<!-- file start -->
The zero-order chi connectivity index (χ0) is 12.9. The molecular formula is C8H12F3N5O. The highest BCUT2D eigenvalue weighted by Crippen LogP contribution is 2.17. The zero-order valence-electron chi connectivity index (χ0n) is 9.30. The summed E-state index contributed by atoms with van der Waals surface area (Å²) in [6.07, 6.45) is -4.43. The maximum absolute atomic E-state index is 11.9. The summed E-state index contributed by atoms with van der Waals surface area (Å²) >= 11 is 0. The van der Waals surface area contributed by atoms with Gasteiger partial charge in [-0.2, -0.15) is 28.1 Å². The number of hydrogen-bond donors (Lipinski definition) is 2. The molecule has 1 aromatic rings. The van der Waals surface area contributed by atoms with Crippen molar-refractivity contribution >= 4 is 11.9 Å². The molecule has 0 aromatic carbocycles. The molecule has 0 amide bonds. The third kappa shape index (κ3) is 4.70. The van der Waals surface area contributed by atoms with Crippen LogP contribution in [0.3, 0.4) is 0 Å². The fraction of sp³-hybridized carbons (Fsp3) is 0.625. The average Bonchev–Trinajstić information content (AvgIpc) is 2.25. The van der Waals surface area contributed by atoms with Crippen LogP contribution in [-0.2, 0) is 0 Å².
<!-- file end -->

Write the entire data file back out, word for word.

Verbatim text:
The zero-order chi connectivity index (χ0) is 12.9. The molecular formula is C8H12F3N5O. The highest BCUT2D eigenvalue weighted by Crippen LogP contribution is 2.17. The zero-order valence-electron chi connectivity index (χ0n) is 9.30. The summed E-state index contributed by atoms with van der Waals surface area (Å²) in [6.07, 6.45) is -4.43. The maximum absolute atomic E-state index is 11.9. The summed E-state index contributed by atoms with van der Waals surface area (Å²) >= 11 is 0. The van der Waals surface area contributed by atoms with Gasteiger partial charge in [-0.2, -0.15) is 28.1 Å². The number of hydrogen-bond donors (Lipinski definition) is 2. The molecule has 1 aromatic rings. The van der Waals surface area contributed by atoms with Crippen molar-refractivity contribution >= 4 is 11.9 Å². The molecule has 0 aromatic carbocycles. The molecule has 0 amide bonds. The third kappa shape index (κ3) is 4.70. The van der Waals surface area contributed by atoms with Crippen LogP contribution in [0.3, 0.4) is 0 Å². The fraction of sp³-hybridized carbons (Fsp3) is 0.625. The average Bonchev–Trinajstić information content (AvgIpc) is 2.25. The van der Waals surface area contributed by atoms with Crippen LogP contribution in [-0.2, 0) is 0 Å².